Let me know when you are going...I'll have you keep an eye out for something for me too! <davidgugl@gmail.com.
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BG6
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« Reply #6 on: June 05, 2010, 10:50:10 AM »

It will probably be cheaper to store it, if you are going back to Washington next spring.  If you are making a permanent move, maybe you could store it for a month, get to Texas, then fly back and drive it down over the July 4th weekend.
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TomC
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« Reply #7 on: June 05, 2010, 03:53:57 PM »

Having the bus moved on a Landoll trailer is expensive.  10 years ago it cost me $750.00 to go 120 miles (that's $6.25/mile).  I imagine it would be more like $8.00/mile now.  Seattle, Wa to Houston, Tx is about 2,500 miles.  That works out to be $20,000.00 to move it, or even $15,625.00 at the 10 year old $6.25/mile rate.  I would have the bus inspected, possibly put new tires on at least the front axle, inspect the brakes, bearings, engine and transmission, and you could get someone to drive it down for about $1,500.00 plus expenses.  Good Luck, TomC
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Tom & Donna Christman. '77 AMGeneral 10240B; 8V-71TATAIC V730.
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« Reply #8 on: June 05, 2010, 04:14:41 PM »

Kevin, a few more questions.  Is the move to Texas permanent, or temporary (and where in Texas -- I can get on a commercial jet in Dallas and get off 1.5 hours later - and still be in Texas)?  If it's temporary, you may want to store the coach.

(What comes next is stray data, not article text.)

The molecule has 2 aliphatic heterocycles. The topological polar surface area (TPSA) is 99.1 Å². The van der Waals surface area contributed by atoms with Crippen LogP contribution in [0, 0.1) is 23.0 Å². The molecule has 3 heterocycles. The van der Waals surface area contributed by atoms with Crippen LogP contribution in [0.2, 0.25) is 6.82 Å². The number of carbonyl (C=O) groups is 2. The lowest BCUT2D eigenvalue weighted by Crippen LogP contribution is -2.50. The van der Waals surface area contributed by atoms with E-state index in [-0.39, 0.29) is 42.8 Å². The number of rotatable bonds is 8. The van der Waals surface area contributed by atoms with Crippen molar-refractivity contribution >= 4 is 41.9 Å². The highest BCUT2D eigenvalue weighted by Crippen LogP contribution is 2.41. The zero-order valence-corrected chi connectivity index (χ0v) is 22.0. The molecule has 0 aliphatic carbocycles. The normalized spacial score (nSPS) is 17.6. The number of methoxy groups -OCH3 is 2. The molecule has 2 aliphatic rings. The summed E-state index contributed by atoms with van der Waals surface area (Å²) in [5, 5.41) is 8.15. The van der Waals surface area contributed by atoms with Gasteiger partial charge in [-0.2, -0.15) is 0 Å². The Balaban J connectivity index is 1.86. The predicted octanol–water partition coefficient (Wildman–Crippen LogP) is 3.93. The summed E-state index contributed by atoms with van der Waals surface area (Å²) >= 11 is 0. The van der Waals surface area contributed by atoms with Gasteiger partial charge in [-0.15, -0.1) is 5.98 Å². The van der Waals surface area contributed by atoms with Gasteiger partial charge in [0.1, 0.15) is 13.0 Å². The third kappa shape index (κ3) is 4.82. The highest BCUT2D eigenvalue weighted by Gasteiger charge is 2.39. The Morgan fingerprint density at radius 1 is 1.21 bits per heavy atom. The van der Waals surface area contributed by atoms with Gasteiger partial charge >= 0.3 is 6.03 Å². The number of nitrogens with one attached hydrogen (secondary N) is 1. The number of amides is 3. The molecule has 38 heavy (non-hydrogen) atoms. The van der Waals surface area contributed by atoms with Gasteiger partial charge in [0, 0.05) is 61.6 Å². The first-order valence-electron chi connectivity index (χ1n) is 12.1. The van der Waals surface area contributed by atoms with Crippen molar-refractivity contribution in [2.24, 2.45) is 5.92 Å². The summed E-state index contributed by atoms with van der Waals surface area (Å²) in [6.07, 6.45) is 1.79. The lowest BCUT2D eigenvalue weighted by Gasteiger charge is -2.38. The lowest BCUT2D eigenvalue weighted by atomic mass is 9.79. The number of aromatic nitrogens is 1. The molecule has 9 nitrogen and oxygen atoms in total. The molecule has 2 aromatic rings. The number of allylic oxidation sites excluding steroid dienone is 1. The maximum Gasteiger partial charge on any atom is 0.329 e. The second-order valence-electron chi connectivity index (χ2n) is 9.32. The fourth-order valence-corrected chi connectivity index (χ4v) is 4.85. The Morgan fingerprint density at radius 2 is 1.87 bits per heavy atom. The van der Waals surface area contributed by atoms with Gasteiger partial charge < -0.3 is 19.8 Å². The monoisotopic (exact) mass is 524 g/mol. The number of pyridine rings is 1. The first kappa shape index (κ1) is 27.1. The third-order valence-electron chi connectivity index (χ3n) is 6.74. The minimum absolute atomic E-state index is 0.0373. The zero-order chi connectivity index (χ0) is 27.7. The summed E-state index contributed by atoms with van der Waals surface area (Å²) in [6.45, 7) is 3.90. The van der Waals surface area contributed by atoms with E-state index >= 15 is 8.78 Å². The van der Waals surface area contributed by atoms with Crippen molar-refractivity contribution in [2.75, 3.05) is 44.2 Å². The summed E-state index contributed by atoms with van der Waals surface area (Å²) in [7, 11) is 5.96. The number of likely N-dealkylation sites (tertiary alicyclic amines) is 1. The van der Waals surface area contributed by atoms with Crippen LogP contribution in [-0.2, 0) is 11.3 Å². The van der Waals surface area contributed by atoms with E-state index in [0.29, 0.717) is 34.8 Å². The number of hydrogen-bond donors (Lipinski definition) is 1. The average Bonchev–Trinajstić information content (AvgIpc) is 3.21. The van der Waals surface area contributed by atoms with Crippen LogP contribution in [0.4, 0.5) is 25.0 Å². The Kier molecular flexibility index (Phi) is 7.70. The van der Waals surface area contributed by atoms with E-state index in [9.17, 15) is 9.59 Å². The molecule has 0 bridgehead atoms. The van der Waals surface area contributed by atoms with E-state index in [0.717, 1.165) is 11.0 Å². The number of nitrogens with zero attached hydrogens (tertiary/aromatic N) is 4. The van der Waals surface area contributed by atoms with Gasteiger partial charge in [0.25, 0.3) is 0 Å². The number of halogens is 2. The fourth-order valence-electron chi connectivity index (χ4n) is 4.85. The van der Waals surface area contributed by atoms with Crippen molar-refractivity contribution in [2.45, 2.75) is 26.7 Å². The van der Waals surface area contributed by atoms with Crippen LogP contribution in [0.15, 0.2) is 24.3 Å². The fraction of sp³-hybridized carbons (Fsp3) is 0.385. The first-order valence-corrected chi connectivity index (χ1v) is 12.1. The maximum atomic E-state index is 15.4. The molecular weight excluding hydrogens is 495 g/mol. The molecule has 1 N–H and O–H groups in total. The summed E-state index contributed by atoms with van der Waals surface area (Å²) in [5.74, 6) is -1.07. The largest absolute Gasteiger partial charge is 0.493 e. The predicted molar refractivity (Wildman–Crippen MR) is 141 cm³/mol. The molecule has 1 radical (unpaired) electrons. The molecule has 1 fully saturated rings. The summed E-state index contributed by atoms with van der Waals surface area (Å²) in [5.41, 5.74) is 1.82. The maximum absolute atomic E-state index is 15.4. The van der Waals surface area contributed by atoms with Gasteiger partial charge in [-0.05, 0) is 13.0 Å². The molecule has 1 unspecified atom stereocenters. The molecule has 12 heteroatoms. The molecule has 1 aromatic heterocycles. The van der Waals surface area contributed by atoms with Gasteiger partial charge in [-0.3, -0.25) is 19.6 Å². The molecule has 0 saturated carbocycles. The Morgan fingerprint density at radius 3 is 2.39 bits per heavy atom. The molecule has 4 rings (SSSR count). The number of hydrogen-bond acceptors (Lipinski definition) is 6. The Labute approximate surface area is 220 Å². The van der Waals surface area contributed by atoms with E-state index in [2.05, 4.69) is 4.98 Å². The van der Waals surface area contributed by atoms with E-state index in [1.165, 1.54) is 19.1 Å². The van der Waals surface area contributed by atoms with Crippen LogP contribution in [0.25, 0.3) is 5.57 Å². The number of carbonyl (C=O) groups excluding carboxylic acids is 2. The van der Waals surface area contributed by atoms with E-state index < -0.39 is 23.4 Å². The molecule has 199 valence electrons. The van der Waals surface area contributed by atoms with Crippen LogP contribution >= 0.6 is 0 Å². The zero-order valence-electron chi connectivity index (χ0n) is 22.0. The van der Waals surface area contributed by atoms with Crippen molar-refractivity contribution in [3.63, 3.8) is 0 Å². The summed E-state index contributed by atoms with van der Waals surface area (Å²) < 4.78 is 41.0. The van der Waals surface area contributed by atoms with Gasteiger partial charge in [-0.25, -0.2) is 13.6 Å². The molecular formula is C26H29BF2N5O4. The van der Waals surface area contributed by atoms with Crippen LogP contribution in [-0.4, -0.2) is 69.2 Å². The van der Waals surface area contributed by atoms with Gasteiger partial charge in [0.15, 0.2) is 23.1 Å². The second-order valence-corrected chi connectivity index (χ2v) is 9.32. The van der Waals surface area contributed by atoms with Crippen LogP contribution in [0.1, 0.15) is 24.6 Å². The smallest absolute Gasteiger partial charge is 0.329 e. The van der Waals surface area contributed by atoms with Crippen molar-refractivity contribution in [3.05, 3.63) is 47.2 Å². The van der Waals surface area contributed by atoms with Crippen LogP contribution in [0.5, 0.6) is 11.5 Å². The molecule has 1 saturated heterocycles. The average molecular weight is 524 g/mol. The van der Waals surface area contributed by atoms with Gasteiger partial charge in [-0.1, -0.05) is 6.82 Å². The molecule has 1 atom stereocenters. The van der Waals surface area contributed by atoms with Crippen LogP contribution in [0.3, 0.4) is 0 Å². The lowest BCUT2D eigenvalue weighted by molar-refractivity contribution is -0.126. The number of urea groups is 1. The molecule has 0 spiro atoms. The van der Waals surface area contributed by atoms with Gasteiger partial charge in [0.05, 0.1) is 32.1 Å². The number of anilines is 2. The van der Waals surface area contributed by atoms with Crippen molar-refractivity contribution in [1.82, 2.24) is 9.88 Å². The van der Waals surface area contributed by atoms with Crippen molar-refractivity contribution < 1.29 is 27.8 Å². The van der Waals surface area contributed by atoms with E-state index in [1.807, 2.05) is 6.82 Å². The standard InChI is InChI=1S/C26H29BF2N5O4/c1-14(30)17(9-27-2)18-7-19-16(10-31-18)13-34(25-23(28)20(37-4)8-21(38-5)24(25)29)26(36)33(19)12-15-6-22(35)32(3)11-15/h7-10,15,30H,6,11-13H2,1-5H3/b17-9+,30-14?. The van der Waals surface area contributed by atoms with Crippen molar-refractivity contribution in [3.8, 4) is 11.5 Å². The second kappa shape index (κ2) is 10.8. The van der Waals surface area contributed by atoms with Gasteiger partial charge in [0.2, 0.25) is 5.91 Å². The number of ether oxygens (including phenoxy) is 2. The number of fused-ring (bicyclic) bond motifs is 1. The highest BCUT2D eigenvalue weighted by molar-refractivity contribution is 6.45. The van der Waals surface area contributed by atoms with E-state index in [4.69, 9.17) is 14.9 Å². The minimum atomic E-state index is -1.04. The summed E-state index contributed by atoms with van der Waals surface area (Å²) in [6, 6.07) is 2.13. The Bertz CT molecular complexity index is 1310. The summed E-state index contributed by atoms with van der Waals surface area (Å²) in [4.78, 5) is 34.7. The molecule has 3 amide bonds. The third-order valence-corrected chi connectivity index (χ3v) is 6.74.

Is the bus converted, or is it still a seated coach?  Is it registered/insured (and as what .... comercial vehicle or motor home/house car?)  That goes to whether you'll need a CDL-equipped driver to drive it for you if you go that route.

We brought our 4107 back to Dallas, after picking her up in New Hampshire -- but with a trip north to Canada first.  So, our first trip was about 2500 miles, but we'd had the dealer do a lot of maintenance first.  He got us temporary 30-day transit tags, and I had already bought insurance.  The only problems we had were losing a couple of nuts, one off the licence plate, and one on the aux. gen. exhaust.  Coat hanger wires got us through.  The main part of the message is that we'd had a dealer (we know the family, multiple generation bus folks) send her out for maintenance -- knowing the distance of the trip.  Included a starter rebuild, new radiator, and other work.

If it needs work there, it'll need work here -- so the work will still be a cost.  If you do the work there, and make sure the coach is fully road-worthy, your're not pouring money into towing/hauling - to still have that expense hanging over your head.  That would seem to make hiring a driver make more sense.